I wrote an article called Left and Leaving in 2011 the week after CM Punk won the WWE Championship, blew a kiss to the owner of WWE, and ran off into the warm Chicago night. Three years later, there still hasn’t been a more crystalizing moment in professional wrestling. There have been moments of excellence and adulation, but none stopped time quite like that one. That was the night a great character finally won, and it’s taken me this long — and Punk’s actual exit — to figure out why it was so special. It has to do with the quote that opened the article, which is the same quote I used back in the original article. It was right there, staring me in the face. Did I mention I’m a total idiot fuckup? I pasted the quote myself and didn’t fully understand why.

In the original article, I commended Punk for pinpointing a prescient goal in the modern time: to simply go home, without the need to work for someone you don’t want to. There was something innocent and wonderful about a character’s goal to simply spend time on their couch, watch TV with their partner, hang out and just be a person. I still think that’s as good a goal as any, but that wasn’t Punk’s real intention. His character never wanted to just go home. His character wanted to not ever have to answer to anybody.

For those who weren’t there, here’s the story. After years of perceived misuse, CM Punk found his way into a fortuitous situation: a number one contender’s spot, with the match for the WWE Championship occurring the evening before his contract came up. What gave this story juice was that Punk didn’t seem to want anything. He declared he would win the title, then leave. He threatened to defend the title in other wrestling companies, but mainly inferred he’d simply take his ball and go home. Wrestlers have held the company up for ransom before, but it’s mostly been for power or gold. Punk held WWE up, but wanted nothing.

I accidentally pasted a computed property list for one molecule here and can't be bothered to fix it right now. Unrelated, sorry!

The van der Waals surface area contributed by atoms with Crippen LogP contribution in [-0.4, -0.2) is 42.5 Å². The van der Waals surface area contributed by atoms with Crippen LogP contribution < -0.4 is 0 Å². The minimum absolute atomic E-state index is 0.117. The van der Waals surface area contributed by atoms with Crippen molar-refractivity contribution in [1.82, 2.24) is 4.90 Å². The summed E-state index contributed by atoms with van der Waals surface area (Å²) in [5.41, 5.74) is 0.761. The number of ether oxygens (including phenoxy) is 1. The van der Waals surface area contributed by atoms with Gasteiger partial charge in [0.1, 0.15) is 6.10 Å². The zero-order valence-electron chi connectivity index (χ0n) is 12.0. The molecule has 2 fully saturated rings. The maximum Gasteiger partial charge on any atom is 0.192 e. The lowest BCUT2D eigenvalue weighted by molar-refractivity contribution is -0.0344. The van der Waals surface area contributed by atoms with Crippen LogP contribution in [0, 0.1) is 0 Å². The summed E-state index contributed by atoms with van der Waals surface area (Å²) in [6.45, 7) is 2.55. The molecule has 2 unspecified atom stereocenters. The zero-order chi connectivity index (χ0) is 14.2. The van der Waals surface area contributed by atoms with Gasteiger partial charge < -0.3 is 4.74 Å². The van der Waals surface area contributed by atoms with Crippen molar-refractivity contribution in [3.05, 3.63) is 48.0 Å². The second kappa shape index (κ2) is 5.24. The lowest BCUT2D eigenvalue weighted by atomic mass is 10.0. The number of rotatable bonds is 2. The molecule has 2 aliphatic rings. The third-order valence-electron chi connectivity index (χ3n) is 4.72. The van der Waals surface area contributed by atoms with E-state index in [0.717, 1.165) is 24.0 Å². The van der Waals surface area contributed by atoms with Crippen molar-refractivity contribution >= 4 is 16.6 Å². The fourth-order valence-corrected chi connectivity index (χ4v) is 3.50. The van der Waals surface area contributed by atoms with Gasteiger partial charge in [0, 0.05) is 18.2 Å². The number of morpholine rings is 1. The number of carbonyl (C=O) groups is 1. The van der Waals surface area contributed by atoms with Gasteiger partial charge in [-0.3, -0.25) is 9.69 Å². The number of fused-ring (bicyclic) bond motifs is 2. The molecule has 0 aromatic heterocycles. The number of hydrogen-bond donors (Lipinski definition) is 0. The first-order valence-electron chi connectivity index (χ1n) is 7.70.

Punk was the villain in this story, but the crowd quickly came around to his line of thinking. His claim that John Cena, the incumbent champion, had become the New York Yankees of wrestling fortified the view that Punk was the change wrestling fans regularly desired. Wrestling journalists confirmed for savvy fans that Punk’s contract actually was coming up, and whether or not this was ever true, it added legitimacy to the narrative. Punk’s entrance to the match — taking place in his namesake city of Chicago — was electric. It’s still one of the best entrance reactions of all time. And the match holds up, three years later, as one brimming with intrigue, unique spots neither used again, and a finishing sequence so well done even veteran fans sat on the edge of their seats.

In the end, Punk defeated Cena. Vince McMahon stood at ringside, his plans to keep the title in WWE failed, and he stood helpless as Punk straddled the railing between the stage and the fans, blew a kiss at him, and left the arena, hopping into a car, and disappearing. It was a season finale-quality moment, almost too good for pro wrestling. In two weeks, Punk returned, but like the spiritual opposite of frosty the snowman, he seemed to say, “I will go away again someday.” His reasons were leaving were too strong, his reasons for returning too vague. I still don’t believe Punk “left” WWE during this period. His contract may have been up, but there’s simply no logic to the idea that WWE let him hold their championship without first finalizing a new deal. Nevertheless, enough people believed it for the story to stay strong, and Punk’s character fully realized.